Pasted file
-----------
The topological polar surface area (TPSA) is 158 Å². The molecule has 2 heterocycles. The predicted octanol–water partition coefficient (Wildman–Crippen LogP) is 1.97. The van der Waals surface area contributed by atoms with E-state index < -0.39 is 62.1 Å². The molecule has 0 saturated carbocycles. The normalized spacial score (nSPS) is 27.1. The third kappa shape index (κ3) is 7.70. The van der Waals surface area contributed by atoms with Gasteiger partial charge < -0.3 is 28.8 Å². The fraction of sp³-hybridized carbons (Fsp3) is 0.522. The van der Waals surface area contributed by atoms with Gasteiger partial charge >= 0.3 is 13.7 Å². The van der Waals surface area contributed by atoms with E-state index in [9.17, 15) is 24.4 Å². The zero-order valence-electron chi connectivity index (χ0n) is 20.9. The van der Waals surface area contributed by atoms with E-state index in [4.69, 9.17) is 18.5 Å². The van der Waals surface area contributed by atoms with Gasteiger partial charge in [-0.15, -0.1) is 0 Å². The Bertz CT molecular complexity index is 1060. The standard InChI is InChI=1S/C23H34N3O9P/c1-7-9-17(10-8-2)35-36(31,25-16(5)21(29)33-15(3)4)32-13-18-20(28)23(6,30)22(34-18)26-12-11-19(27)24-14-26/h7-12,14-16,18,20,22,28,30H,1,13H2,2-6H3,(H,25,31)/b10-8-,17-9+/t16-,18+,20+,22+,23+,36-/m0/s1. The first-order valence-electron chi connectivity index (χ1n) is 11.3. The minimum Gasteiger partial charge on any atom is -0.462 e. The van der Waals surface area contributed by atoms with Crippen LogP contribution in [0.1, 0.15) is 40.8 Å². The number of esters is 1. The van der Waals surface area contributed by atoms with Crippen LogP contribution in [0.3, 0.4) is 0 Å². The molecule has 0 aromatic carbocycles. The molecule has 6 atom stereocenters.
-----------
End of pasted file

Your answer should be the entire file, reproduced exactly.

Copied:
The topological polar surface area (TPSA) is 158 Å². The molecule has 2 heterocycles. The predicted octanol–water partition coefficient (Wildman–Crippen LogP) is 1.97. The van der Waals surface area contributed by atoms with E-state index < -0.39 is 62.1 Å². The molecule has 0 saturated carbocycles. The normalized spacial score (nSPS) is 27.1. The third kappa shape index (κ3) is 7.70. The van der Waals surface area contributed by atoms with Gasteiger partial charge < -0.3 is 28.8 Å². The fraction of sp³-hybridized carbons (Fsp3) is 0.522. The van der Waals surface area contributed by atoms with Gasteiger partial charge >= 0.3 is 13.7 Å². The van der Waals surface area contributed by atoms with E-state index in [9.17, 15) is 24.4 Å². The zero-order valence-electron chi connectivity index (χ0n) is 20.9. The van der Waals surface area contributed by atoms with E-state index in [4.69, 9.17) is 18.5 Å². The van der Waals surface area contributed by atoms with Gasteiger partial charge in [-0.15, -0.1) is 0 Å². The Bertz CT molecular complexity index is 1060. The standard InChI is InChI=1S/C23H34N3O9P/c1-7-9-17(10-8-2)35-36(31,25-16(5)21(29)33-15(3)4)32-13-18-20(28)23(6,30)22(34-18)26-12-11-19(27)24-14-26/h7-12,14-16,18,20,22,28,30H,1,13H2,2-6H3,(H,25,31)/b10-8-,17-9+/t16-,18+,20+,22+,23+,36-/m0/s1. The first-order valence-electron chi connectivity index (χ1n) is 11.3. The minimum Gasteiger partial charge on any atom is -0.462 e. The van der Waals surface area contributed by atoms with Crippen LogP contribution in [0.1, 0.15) is 40.8 Å². The number of esters is 1. The van der Waals surface area contributed by atoms with Crippen LogP contribution in [0.3, 0.4) is 0 Å². The molecule has 0 aromatic carbocycles. The molecule has 6 atom stereocenters.